Garcia said truck drivers are in a unique position to make a difference and stop traffickers who seek to exploit victims and the transportation system for their personal gain.
“We have nearly 200,000 truck drivers in the state of Texas that can be our eyes and ears on the road and in places like motels and truck stops where victims are being exploited every day,” Garcia said in prepared remarks.
TAT’s Kylla Lanier provided testimony to Kansas legislators during a recent Senate Judiciary Committee hearing. She said that truck drivers made nearly 1,600 calls to the National Human Trafficking Resource Center during the most recent one-year period.
Lanier testified that there is much more to be done.
“If every driver, prior to hitting the road, had this life-saving information and training, imagine how many more calls will be made, imagine how many victims will be recovered out of this horrible reality, how many perpetrators – both the traffickers and the buyers of commercial sex – will be arrested.”
The Kansas Department of Revenue estimates the training will cost the state $77,558 in the next fiscal year.
In Kentucky, two bills – HB266 and SB141 – would add the CDL testing requirement.
SB141 includes a requirement for commercial drivers to be disqualified from driving truck if it is proven he or she does not report suspected human trafficking. Truckers who use their vehicle in the commission of any trafficking incident would have their CDL driving privileges revoked for life.
One more bill, HB331, would require the Department of Highways to post signs in English and Spanish with the National Human Trafficking Resource Center hotline number in every rest area restroom.
Similarly, a Rhode Island state lawmaker is pursuing a new rule to ensure information about trafficking is posted at the state’s truck stops.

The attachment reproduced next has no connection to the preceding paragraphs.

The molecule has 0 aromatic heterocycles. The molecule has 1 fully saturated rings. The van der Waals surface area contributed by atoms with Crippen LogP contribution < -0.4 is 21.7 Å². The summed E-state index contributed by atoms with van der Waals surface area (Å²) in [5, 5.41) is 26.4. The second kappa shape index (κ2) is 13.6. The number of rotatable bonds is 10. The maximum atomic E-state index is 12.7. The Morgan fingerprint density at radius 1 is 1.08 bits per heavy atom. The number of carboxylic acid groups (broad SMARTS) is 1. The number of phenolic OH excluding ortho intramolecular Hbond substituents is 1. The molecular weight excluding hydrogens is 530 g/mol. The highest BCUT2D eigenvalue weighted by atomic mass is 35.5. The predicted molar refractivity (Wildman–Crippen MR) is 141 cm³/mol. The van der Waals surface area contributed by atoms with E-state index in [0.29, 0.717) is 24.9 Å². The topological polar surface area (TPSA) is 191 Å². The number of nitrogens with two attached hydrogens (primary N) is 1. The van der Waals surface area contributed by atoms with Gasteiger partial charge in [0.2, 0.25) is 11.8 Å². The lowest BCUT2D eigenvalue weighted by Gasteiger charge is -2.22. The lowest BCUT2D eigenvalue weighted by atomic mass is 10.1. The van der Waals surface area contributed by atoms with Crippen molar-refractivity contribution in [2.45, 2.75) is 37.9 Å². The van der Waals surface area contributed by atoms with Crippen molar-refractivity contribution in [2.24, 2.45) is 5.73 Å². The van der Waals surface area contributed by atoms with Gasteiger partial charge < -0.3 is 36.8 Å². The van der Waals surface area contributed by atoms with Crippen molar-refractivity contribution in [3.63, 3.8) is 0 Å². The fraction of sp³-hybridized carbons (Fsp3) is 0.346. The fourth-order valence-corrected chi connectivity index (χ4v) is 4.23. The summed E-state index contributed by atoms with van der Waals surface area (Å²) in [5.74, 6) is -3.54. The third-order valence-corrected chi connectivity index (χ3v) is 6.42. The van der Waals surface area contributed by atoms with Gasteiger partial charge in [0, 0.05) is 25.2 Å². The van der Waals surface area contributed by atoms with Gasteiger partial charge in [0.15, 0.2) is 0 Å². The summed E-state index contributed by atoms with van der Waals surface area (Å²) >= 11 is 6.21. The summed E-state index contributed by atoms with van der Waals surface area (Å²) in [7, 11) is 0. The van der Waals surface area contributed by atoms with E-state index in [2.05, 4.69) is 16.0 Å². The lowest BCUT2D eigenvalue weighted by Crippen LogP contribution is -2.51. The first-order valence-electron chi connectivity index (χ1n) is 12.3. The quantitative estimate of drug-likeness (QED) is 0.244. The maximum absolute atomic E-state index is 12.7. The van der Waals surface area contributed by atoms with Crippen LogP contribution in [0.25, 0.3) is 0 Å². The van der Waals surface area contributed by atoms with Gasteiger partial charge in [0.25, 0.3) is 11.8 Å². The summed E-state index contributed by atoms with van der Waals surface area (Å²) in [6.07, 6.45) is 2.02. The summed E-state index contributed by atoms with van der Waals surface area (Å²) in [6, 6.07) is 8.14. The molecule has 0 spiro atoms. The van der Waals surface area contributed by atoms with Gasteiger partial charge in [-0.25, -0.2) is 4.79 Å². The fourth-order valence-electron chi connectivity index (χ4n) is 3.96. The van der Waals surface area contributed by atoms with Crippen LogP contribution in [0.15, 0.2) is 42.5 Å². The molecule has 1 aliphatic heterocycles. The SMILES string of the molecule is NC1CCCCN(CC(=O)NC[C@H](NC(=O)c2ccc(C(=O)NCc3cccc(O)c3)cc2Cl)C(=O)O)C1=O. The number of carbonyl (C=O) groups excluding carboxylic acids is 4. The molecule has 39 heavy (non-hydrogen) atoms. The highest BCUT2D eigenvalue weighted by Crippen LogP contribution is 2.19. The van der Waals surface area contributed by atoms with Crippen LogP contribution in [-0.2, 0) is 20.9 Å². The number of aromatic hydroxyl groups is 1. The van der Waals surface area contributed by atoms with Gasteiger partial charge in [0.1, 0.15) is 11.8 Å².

Walter Craddock, administrator for the Rhode Island Department of Motor Vehicles, told members of the Senate Judiciary Committee during a recent hearing on the issue his agency is already posting the signage, and providing TAT cards and window decals at licensing facilities.
“As the applicants are coming through they are exposed to the hotline number and what they should be doing to become an everyday hero,” Craddock testified.
Sponsored by Sen. Elaine Morgan, R-Richmond and Hopkinton, the bill would require contact information for the National Human Trafficking Resource Center to be posted at truck stops and other “targeted establishments.”
Although S421 did not get a vote during the hearing, Sen. Donna Nesselbush, D-Pawtucket and North Providence, said the state needs to take action.
“I urge all of us here in the General Assembly to do whatever we can to pass laws that can somehow make a dent into these truly heinous activities.”
Anyone who suspects human trafficking is taking place can call the National Human Trafficking Resource Center at 888-373-7888 and report what they know.
Group will offer sex trafficking awareness training at MATS